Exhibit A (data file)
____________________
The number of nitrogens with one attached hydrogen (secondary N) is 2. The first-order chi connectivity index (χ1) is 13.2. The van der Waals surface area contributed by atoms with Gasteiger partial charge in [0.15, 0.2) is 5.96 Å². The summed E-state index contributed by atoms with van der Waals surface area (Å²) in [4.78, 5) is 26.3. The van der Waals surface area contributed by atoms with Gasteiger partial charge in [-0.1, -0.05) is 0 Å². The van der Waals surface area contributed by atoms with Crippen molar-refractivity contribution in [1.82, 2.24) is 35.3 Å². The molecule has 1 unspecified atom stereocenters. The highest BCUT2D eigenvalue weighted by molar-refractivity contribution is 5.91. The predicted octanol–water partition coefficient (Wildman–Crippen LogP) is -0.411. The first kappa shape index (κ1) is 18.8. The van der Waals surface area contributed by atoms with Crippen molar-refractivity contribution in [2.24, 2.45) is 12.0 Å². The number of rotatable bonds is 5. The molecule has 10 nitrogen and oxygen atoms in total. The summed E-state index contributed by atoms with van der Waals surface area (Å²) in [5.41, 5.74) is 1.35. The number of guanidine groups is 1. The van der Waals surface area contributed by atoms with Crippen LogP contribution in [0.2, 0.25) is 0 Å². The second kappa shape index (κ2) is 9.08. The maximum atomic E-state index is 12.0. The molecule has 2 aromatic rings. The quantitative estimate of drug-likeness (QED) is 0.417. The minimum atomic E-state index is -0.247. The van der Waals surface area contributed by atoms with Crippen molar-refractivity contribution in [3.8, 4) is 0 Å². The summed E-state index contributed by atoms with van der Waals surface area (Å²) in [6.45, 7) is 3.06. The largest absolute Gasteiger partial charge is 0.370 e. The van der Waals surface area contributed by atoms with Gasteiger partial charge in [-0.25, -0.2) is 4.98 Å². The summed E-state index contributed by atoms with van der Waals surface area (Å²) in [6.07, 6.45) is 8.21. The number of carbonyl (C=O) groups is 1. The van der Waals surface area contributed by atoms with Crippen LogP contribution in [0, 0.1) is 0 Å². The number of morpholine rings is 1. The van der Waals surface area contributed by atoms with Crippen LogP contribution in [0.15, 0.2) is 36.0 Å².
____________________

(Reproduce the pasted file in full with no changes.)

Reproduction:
The number of nitrogens with one attached hydrogen (secondary N) is 2. The first-order chi connectivity index (χ1) is 13.2. The van der Waals surface area contributed by atoms with Gasteiger partial charge in [0.15, 0.2) is 5.96 Å². The summed E-state index contributed by atoms with van der Waals surface area (Å²) in [4.78, 5) is 26.3. The van der Waals surface area contributed by atoms with Gasteiger partial charge in [-0.1, -0.05) is 0 Å². The van der Waals surface area contributed by atoms with Crippen molar-refractivity contribution in [1.82, 2.24) is 35.3 Å². The molecule has 1 unspecified atom stereocenters. The highest BCUT2D eigenvalue weighted by molar-refractivity contribution is 5.91. The predicted octanol–water partition coefficient (Wildman–Crippen LogP) is -0.411. The first kappa shape index (κ1) is 18.8. The van der Waals surface area contributed by atoms with Crippen molar-refractivity contribution in [2.24, 2.45) is 12.0 Å². The number of rotatable bonds is 5. The molecule has 10 nitrogen and oxygen atoms in total. The summed E-state index contributed by atoms with van der Waals surface area (Å²) in [5.41, 5.74) is 1.35. The number of guanidine groups is 1. The van der Waals surface area contributed by atoms with Crippen LogP contribution in [0.2, 0.25) is 0 Å². The second kappa shape index (κ2) is 9.08. The maximum atomic E-state index is 12.0. The molecule has 2 aromatic rings. The quantitative estimate of drug-likeness (QED) is 0.417. The minimum atomic E-state index is -0.247. The van der Waals surface area contributed by atoms with Crippen molar-refractivity contribution in [3.8, 4) is 0 Å². The summed E-state index contributed by atoms with van der Waals surface area (Å²) in [6.45, 7) is 3.06. The largest absolute Gasteiger partial charge is 0.370 e. The van der Waals surface area contributed by atoms with Gasteiger partial charge in [-0.25, -0.2) is 4.98 Å². The summed E-state index contributed by atoms with van der Waals surface area (Å²) in [6.07, 6.45) is 8.21. The number of carbonyl (C=O) groups is 1. The van der Waals surface area contributed by atoms with Crippen LogP contribution in [0, 0.1) is 0 Å². The number of morpholine rings is 1. The van der Waals surface area contributed by atoms with Crippen LogP contribution in [0.15, 0.2) is 36.0 Å².